On my birthday last year, I did something in honor of my love for history and patriotism. I took my family on a visit to the Connecticut hero Nathan Hale’s house.
Nathan Hale is a Yale graduate who was a soldier for the Continental Army during the American Revolutionary War. Nathan volunteered to be a spy for President George Washington. He disguised himself as a Dutch teacher and went behind British enemy lines in service of his country. Sadly, Nathan was quickly discovered and hung without a trial. His famous last words, on Sept. 22, 1776, were “I regret that I have but one life to give for my country.”
As I walked through Nathan’s house, I felt great respect for this young man. He willingly gave his life in service of his country. He wasn’t commissioned by Washington to be a spy; rather, he chose to volunteer. One report states that when the appeal was given for a volunteer, Nathan said he would undertake the task, knowing full well that his life would be at risk.
Nathan lived a relatively short life. He never married or had children. A table in his house holds a picture of a family tree. Each member of the Hale family has a branch. Their children have adjoining branches. Nathan’s branch stands alone, with no lineage underneath. His decision cost him a family and a future.
I have a patriotic heart. I’m not a patriot who is blind to America’s sins. I know of the weaknesses, flaws, and terrible darkness in our country. I know that the streets of America aren’t paved with gold. Yet I still believe that America has great potential. We are a charitable nation, with rich diversity. We hold admirable ideals, commendable values, and a strong Constitution.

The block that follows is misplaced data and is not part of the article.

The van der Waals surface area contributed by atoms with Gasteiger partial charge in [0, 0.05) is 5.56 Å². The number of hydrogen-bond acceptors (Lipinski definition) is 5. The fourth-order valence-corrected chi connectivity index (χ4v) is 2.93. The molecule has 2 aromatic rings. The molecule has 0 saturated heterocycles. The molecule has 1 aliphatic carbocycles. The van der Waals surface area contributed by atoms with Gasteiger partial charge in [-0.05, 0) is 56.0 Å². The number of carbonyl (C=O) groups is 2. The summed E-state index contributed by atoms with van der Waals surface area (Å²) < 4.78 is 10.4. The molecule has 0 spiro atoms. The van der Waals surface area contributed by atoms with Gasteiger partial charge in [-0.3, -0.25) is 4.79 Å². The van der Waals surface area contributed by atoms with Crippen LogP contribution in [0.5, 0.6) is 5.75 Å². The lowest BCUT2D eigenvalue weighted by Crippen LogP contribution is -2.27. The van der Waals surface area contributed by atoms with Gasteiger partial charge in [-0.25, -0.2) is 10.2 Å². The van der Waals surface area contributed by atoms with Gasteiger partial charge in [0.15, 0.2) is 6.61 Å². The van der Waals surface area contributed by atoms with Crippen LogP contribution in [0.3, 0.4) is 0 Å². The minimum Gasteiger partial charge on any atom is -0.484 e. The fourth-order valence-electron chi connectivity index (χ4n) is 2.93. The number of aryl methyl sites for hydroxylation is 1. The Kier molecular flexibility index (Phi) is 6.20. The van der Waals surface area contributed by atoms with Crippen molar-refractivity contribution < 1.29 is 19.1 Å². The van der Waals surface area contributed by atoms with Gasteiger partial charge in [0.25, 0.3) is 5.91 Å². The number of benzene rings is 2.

Although I’m grateful for my nation, I’m equally heartbroken for it. Abolitionist Fredrick Douglass lamented that he couldn’t celebrate the Fourth of July while the business of buying slaves was booming. How could he joyfully celebrate our nation’s freedom when his own people were in chains? How could he enjoy liberty while his brothers and sisters suffered in bondage?
America will never fully prosper while abortion is legal. How can we succeed when doctors and organizations profit from violence toward the preborn? How can a nation that speaks of “justice for all” not bestow justice to the weakest among us? Our country prides itself on rights and equality yet denies personhood to the fetus in the womb. We consider “love” the highest law of the land while denying compassion to our children who need it the most.
I’m ashamed of America’s stand in regard to abortion. On the 42-year anniversary of Roe v. Wade, President Obama reaffirmed his commitment to protecting abortion rights. These “rights” have taken the lives of 57 million while we pledge the allegiance to the flag and pass around green papers that declare “In God we Trust.” How seemingly empty those words are in light of the massive slaughter that takes place daily in our cities.
Nathan died fighting in the American Revolutionary War. I daresay America could use another revolution. We need a moral revolution. We need a revolution of righteousness and justice. The United States of America is stained with innocent blood. While I celebrated my 33rd birthday, over 4,000 children were robbed of their own. If my mother hadn’t walked out of her abortion appointment, I would have been counted among the deceased.
Nathan answered the call in his day, regardless of the cost. When it comes to patriots, I know that America is more focused on a football team than on freedom for the preborn. However, I believe that there are some brave souls who want a fight that can’t be won on a grassy field. To those patriots, I implore you, fight for the noble cause of righteousness and justice in our land. You won’t win a medal, but you could change a nation.